(iii) The other plea of the ld. CIT-DR before us was that there was no ambiguity inasmuch as the Assessing Officer had made aware the assessee about the charge being made against him, namely concealment of income, by referring to the assessment order and also the reply of the assessee filed at the time of penalty proceedings. In our considered opinion, if one were to examine the entire conspectus of fact-situation starting from the assessment order upto the passing of penalty order, the error in the argument set-up by the ld. CIT-DR would be clear. In the assessment order dated 22.12.2008, the Assessing Officer records that the penalty proceedings u/s 271(1)(c) of the Act are initiated for concealment of income while in the notice issued u/s 274 r.w.s. 271(1)(c) of the Act of even date, both the limbs of Sec. 271(1)(c) of the Act are left intact in the standard printed notice, as the irrelevant clause has not been struck-off. This contradiction in the assessment order vis-a-vis the penalty notice issued u/s 274 r.w.s. 271(1)(c) of the Act on the same date clearly brings out a confusion on the part of the Assessing Officer, and apparently it is a situation where assessee is not aware about the clear and crystallised charge being made against him, thus violating the principles of natural justice. The penalty proceedings being quasi-criminal in nature, as noted by the Hon’ble Supreme Court in the case of Dilip N. Shroff (supra), the same are necessarily required to be in compliance with the principles of natural justice. In this view of the matter, in our view, the ld. CIT-DR is not correct in contending that non-striking off of the irrelevant clause in the notice issued u/s 274 r.w.s. 271(1)(c) of the Act is not material, and that the assessee had understood that the proceedings were initiated for concealment of income based on the observations in the assessment order itself. Before parting, we may also refer to a recent judgment of the Hon’ble Karnataka High Court in the case of S. Chandrashekar, 396 ITR 538 (Karn.) wherein a notice issued u/s 274 r.w.s. 271(1)(c) of the Act in printed form without specifying the grounds of initiation of penalty proceedings was held to be invalid and untenable in law. As per the Hon’ble High Court, in the absence of any specific ground in the notice so issued, there is a breach of principles of natural justice and accordingly, the order imposing penalty cannot be sustained.

(iv) Before parting, we may also deal with the argument set-up by the ld. CIT-DR based on the provision of Sec. 292BB of the Act. Notably, Sec. 292BB of the Act has been inserted w.e.f. 01.04.2008 and is understood basically as a rule of evidence. The implication of Sec. 292BB of the Act is that once the assessee appears in any proceedings or has co-operated in any inquiry relating to assessment or reassessment, it shall be deemed that any notice under any provisions of the Act that is required to be served has been duly served upon him in accordance with the provisions of the Act and under these circumstances, assessee would be precluded from objecting that a notice that was required to be served under the Act was either not served upon him or was not served in time or was served in an improper manner. In our considered opinion, the provisions of Sec. 292BB of the Act have no relevance in the context of the impugned examination of the efficacy of the notice issued by the Assessing Officer u/s 274 r.w.s. 271(1)(c) of the Act. Notably, the issue before us is not about the service of notice but as to whether the contents of the notice issued meets with the requirements of law. Therefore, the said argument of the ld. CIT-DR is also rejected.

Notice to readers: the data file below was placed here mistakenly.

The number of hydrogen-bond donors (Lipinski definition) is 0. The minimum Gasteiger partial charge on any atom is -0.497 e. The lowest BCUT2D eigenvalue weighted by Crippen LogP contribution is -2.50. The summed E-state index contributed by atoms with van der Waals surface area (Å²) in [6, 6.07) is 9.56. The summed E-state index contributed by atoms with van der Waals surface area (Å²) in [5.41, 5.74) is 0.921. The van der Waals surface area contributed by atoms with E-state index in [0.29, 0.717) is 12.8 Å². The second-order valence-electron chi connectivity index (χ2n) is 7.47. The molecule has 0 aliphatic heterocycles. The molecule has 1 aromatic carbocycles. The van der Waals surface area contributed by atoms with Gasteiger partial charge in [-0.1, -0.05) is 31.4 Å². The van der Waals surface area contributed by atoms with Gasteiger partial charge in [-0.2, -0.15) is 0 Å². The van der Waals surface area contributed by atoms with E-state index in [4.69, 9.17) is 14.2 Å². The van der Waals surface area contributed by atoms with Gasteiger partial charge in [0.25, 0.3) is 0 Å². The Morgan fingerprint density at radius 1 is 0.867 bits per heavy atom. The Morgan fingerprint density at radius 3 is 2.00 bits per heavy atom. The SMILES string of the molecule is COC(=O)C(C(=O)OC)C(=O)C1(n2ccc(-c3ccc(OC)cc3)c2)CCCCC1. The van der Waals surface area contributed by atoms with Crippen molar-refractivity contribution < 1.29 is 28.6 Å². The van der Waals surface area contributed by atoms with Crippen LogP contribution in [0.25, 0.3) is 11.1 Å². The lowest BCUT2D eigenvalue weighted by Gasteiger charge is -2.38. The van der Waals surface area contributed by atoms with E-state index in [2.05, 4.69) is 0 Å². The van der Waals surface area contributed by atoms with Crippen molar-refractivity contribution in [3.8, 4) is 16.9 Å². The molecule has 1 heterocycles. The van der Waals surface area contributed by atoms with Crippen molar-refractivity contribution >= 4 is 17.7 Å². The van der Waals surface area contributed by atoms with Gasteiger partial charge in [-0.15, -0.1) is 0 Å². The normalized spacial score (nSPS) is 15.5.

Cases referred:

i) Meherjee Cassinath Holdings Pvt. Ltd., ITA No. 2555/Mum/2012 dated 28.04.2017;

ii) Jehangir HC Jehangir, ITA No. 1261/Mum/2011 dated 17.05.2017;

iii) M/s. Wadhwa Estate & Developers India Pvt. Ltd., ITA No. 2158/Mum/2016 dated 24.02.2017;

iv) Shri Samson Perinchery, ITA Nos. 1154 of 2014, 953 of 2014, 1097 of 2014 & 1226 of 2014 dated 05.01.2017 (Hon’ble Bombay High Court);

v) M/s. SSA’s Emerald Meadows, CC No. 11485/2016 dated 05.08.2016 (Hon’ble Supreme Court);

vi) M/s. SSA’s Emerald Meadows, ITA No. 380 of 2015 dated 23.11.2015 (Hon’ble Karnataka High Court); and

vii) Mrs. Piedade Perinchery, ITA No. 1310 of 2014 dated 10.01.2017 (Hon’ble Bombay High Court)